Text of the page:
How Do I Know if I Have High Blood Sugar?
The main symptoms of high blood sugar are increased thirst and frequent urination. The first step is to request a fasting blood draw to check fasting glucose and A1C levels. As mentioned above, ideal fasting blood glucose is 85 mg/dL, but under 100 is considered OK. Levels greater than 126 mg/dL are diagnostic for diabetes. An A1C under 5.7 percent is considered normal. An A1C between 5.7 and 6.4 percent is diagnostic for prediabetes, and an A1C equal to or above 6.5 percent is diagnostic for diabetes.
I often recommend purchasing an inexpensive glucometer so you can check blood sugar at home first thing in the AM and after meals.
How to Lower Your Blood Sugar Naturally: Diet
The easiest and fastest way to lower your blood sugar is to stop eating sugar (white, brown, raw, turbinado–all of it), refined carbohydrates, and refined starches. That means eliminating candy, baked goods, soda, white bread, pasta, fruit juice, corn starch, potato starch. This also eliminates most of the high glycemic index foods that have a big impact on blood sugar: bagels, white bread, sodas, Idaho potatoes, cereal. Click here for help overcoming sugar cravings.
Those with high blood sugar, diabetes, and pre-diabetics respond very well to a lower carbohydrate diet with moderate to high levels of good fats and proteins. How much carb you need depends on your physiology and activity levels. Good carbs to focus on include vegetables of all types, especially the green leafy and crunchy veggies.
1) I recommend avoiding most, if not all, grains until your blood sugar falls into normal range. Focus on a paleo type plan with plenty of veggies for the majority of your meals, with appropriate amounts of protein and healthy fats such as olive oil, butter/ghee, and coconut oil. Absolutely NO vegetable oils or hydrogenated oils that contribute to inflammation. That said, legumes (beans, lentils), which are typically eliminated on a paleo diet, have amazing benefits for lowering blood sugar for most people, and they’re a great source of fiber.
There is also evidence that a ketogenic diet can improve glycemic levels in those with type 2 diabetes and prediabetes. (source)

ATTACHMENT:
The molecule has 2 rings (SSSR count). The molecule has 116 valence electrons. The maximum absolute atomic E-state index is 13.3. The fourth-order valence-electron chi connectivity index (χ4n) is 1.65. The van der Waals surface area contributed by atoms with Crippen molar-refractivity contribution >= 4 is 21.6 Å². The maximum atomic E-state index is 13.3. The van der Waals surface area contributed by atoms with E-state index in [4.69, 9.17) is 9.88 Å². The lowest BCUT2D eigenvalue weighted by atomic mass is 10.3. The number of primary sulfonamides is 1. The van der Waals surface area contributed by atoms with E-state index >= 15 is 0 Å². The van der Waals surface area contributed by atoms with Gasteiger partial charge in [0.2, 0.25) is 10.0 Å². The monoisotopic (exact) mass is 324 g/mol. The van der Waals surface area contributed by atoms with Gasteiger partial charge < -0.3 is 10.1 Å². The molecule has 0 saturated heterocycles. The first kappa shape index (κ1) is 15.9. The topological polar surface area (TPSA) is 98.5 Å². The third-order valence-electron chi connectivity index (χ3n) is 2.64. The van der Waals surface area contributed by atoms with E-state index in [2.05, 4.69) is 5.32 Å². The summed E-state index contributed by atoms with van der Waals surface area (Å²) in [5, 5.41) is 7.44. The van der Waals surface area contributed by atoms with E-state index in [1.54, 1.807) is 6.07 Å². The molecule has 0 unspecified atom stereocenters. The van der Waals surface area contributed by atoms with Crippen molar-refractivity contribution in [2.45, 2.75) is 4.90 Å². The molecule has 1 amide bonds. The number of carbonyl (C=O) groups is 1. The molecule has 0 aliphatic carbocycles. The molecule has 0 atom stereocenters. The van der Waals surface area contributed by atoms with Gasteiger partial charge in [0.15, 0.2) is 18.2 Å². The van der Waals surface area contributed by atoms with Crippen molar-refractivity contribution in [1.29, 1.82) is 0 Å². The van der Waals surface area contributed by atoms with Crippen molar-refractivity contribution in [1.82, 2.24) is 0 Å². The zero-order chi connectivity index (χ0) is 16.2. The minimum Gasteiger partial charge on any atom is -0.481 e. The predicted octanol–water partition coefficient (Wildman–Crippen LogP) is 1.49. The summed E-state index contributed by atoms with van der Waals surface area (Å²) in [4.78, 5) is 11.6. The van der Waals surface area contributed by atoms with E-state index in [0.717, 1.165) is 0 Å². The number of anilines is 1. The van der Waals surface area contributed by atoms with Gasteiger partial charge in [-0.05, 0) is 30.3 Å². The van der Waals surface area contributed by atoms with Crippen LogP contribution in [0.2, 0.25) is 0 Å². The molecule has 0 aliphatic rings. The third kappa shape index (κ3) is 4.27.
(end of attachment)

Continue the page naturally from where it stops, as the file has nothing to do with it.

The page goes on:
2) Increase minerals that help regulate blood sugar: especially chromium, vanadium, magnesium, zinc. Green vegetables such as chard, spinach, kale, and collards are high in minerals. Sea vegetables are excellent sources of trace minerals. (Pro tip: Try Sea Snax as a snack). Use real sea salt and sip on mineral-rich bone broths.
3) Make about half your plate veggies of all kinds, mostly the green leafys like kale and chard and the crunchies like broccoli and cauliflower. Use the starchy root veggies such as potatoes (sweet, red, purple, NOT Idaho) sparingly. Add about a palm size of organic protein such as egg, beef, lamb, poultry, wild seafood. Add avocado and/or olive oil, coconut oil, butter/ghee. Eat fruit, but don’t over do it: 2 pieces per day max, and stick to the lower glycemic berries, which offer wonderful antioxidant support.
If you get a sugar craving, small amounts of 70 percent or higher dark chocolate are acceptable.
Foods that lower blood sugar include the following:
- Cinnamon has proven blood sugar reducing properties. Add a teaspoon to smoothies, or many of the blood sugar lowering supplements I recommend include it as an ingredient.
- Avocados and nuts such as almonds, walnuts, Brazil nuts
- Prickly pear cactus pads known as Nopales cactus contain a substance that is remarkably close to the drug Metformin, and can be very useful for lowering blood sugar regulation. Try them grilled with olive oil. They’re delicious and not hard to find.